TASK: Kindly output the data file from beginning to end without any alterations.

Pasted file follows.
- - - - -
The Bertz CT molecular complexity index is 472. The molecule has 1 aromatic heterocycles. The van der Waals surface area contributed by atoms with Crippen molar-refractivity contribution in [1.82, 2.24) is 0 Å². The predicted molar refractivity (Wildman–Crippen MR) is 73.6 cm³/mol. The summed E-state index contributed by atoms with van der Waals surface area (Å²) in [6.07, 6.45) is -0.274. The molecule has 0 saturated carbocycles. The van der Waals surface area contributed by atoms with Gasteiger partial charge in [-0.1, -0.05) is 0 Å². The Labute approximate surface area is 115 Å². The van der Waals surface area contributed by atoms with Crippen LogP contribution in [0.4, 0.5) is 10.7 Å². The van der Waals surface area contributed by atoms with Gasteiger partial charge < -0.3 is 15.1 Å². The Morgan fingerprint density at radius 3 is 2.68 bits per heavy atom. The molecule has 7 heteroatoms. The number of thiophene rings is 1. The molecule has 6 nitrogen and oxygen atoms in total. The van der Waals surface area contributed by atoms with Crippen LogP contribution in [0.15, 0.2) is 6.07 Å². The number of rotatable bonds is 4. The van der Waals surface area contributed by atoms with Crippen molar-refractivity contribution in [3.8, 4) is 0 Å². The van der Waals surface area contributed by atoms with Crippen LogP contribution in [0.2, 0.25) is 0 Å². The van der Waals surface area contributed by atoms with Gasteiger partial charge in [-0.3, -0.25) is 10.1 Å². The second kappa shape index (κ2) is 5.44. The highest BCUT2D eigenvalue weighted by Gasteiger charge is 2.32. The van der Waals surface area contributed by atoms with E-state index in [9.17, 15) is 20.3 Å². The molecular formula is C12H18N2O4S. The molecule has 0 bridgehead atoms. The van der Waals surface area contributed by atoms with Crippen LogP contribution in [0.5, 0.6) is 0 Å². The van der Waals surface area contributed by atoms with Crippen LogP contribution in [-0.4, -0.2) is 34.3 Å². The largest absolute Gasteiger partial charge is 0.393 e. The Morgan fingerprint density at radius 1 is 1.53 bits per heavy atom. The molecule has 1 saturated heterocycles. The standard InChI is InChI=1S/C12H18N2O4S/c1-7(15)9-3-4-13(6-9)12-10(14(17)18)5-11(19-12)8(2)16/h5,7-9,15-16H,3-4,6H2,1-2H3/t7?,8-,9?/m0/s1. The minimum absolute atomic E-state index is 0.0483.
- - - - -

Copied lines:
The Bertz CT molecular complexity index is 472. The molecule has 1 aromatic heterocycles. The van der Waals surface area contributed by atoms with Crippen molar-refractivity contribution in [1.82, 2.24) is 0 Å². The predicted molar refractivity (Wildman–Crippen MR) is 73.6 cm³/mol. The summed E-state index contributed by atoms with van der Waals surface area (Å²) in [6.07, 6.45) is -0.274. The molecule has 0 saturated carbocycles. The van der Waals surface area contributed by atoms with Gasteiger partial charge in [-0.1, -0.05) is 0 Å². The Labute approximate surface area is 115 Å². The van der Waals surface area contributed by atoms with Crippen LogP contribution in [0.4, 0.5) is 10.7 Å². The van der Waals surface area contributed by atoms with Gasteiger partial charge < -0.3 is 15.1 Å². The Morgan fingerprint density at radius 3 is 2.68 bits per heavy atom. The molecule has 7 heteroatoms. The number of thiophene rings is 1. The molecule has 6 nitrogen and oxygen atoms in total. The van der Waals surface area contributed by atoms with Crippen LogP contribution in [0.15, 0.2) is 6.07 Å². The number of rotatable bonds is 4. The van der Waals surface area contributed by atoms with Crippen molar-refractivity contribution in [3.8, 4) is 0 Å². The van der Waals surface area contributed by atoms with Crippen LogP contribution in [0.2, 0.25) is 0 Å². The van der Waals surface area contributed by atoms with Gasteiger partial charge in [-0.3, -0.25) is 10.1 Å². The second kappa shape index (κ2) is 5.44. The highest BCUT2D eigenvalue weighted by Gasteiger charge is 2.32. The van der Waals surface area contributed by atoms with E-state index in [9.17, 15) is 20.3 Å². The molecular formula is C12H18N2O4S. The molecule has 0 bridgehead atoms. The van der Waals surface area contributed by atoms with Crippen LogP contribution in [0.5, 0.6) is 0 Å². The van der Waals surface area contributed by atoms with Crippen LogP contribution in [-0.4, -0.2) is 34.3 Å². The largest absolute Gasteiger partial charge is 0.393 e. The Morgan fingerprint density at radius 1 is 1.53 bits per heavy atom. The molecule has 1 saturated heterocycles. The standard InChI is InChI=1S/C12H18N2O4S/c1-7(15)9-3-4-13(6-9)12-10(14(17)18)5-11(19-12)8(2)16/h5,7-9,15-16H,3-4,6H2,1-2H3/t7?,8-,9?/m0/s1. The minimum absolute atomic E-state index is 0.0483.